Contrary to popular reports, preamps don’t all sound the same — and this clever modular system makes it easy to hear the ‘magic’.
Inherit is a modular system by French manufacturers GC Audio and although, at the time of writing, there are only mic preamp modules available, designer Guillaume Chauvet tells me he has plans to develop processors too. The modules come in the form of chunky metal cartridges, and thus far none have their own user controls — the 2U host chassis, into which they slot, provides a common set of controls, as well as power and analogue I/O. Most of us already have access to clean gain in our audio interfaces, and the idea here is to allow quick and easy swapping of mic preamps when you want something more characterful. Notably, the modules are hot‑swappable, making the auditioning process painless: no patchbay, no swapping of cables or unplugging of mics, and no need to switch phantom power. You just pull out a cartridge, pop another in and listen. The metal cartridges shield the electronics inside. They’re slightly larger than 500‑series modules, the chassis has higher‑voltage power rails and there’s plenty of current available, so designers don’t face the same challenges.
Notably, the modules are hot‑swappable...
The gloss‑black front panel has white legends and a single cartridge slot in the centre. This is protected by a spring‑mounted blanking plate, and inserting a cartridge is easy: push it in, the plate falls back and it’s guided neatly into place. Above, 10 generously spaced LEDs, each in a metal mount, form a meter that can display the level pre‑ or post‑preamp. The first five LEDs (‑20 to ‑1 dB) are green, then the ‘zero’ point is orange and three red LEDs then take you 1dB at a time up to +3dB. Setting gain for the desired saturation and output level is easy, and the meter can be helpful for performers who want to ride their level in and out of distortion territory for creative effect.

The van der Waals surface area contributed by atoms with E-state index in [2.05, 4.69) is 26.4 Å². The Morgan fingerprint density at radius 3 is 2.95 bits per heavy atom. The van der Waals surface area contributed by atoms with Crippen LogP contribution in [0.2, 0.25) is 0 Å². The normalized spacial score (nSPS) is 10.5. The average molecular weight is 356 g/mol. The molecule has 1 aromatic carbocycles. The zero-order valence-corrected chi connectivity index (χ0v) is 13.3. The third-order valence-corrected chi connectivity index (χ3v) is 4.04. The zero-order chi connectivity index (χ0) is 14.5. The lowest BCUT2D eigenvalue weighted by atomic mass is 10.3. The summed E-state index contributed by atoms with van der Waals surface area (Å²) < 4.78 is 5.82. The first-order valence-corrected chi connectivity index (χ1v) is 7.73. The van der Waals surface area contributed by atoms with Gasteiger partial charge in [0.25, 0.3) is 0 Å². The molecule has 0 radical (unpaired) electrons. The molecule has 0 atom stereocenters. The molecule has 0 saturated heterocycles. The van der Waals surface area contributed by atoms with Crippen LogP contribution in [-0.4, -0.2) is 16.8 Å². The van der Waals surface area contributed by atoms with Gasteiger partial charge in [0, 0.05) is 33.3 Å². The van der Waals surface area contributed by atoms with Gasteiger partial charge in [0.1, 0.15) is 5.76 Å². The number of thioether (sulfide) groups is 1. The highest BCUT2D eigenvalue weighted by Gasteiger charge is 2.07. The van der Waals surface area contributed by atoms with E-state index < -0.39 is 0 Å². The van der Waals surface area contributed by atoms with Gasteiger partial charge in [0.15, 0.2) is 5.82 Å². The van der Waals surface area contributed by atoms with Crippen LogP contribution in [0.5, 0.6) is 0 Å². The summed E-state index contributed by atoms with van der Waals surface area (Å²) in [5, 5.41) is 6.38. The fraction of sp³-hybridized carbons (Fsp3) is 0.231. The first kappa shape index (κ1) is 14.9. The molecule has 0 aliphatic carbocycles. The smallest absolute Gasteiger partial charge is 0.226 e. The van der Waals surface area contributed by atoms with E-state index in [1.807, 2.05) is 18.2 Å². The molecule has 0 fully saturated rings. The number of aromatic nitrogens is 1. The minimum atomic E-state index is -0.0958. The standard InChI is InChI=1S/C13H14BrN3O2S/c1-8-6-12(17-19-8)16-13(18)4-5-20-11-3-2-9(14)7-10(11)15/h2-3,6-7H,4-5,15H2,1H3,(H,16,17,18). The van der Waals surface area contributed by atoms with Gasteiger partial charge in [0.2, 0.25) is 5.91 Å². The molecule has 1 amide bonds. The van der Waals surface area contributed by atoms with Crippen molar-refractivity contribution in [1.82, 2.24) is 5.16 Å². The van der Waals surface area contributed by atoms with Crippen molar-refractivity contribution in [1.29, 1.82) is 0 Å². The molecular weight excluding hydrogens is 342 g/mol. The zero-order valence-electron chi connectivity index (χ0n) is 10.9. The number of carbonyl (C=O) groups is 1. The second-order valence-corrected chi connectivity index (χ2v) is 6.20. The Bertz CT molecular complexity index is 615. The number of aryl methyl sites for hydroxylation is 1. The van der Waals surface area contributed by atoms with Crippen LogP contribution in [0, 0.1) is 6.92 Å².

The main Gain control has 12 steps, and is marked simply 1‑12. It feels like the sort of analogue switch found on many high‑end preamps, but is actually a digital control that communicates with the preamp. To the right of the cartridge, an output attenuator ranges from unity gain (fully clockwise) to full attenuation (anticlockwise).
On the left, three large, backlit, bevel‑mounted metal buttons engage +48V phantom power, invert the signal polarity and pad the input signal down; as with gain, the pad value is determined by the preamp rather than the host rack. There’s also a TS jack instrument input, and a plug patched into this takes precedence over the XLR mic/line input on the rear. Again, what happens to the signal you patch in here is down to the design of the inserted module; there’s no instrument preamp stage built into the chassis. Beneath the Output knob is a high‑pass filter (80 or 120 Hz, or Off), and it’s nice to see a large on‑off button on the right of the front panel, where it’s accessible.
Finally, joining the XLR input on the rear are an XLR output and an IEC inlet for 115/230V AC mains, stepped down inside by a vertically mounted toroidal transformer.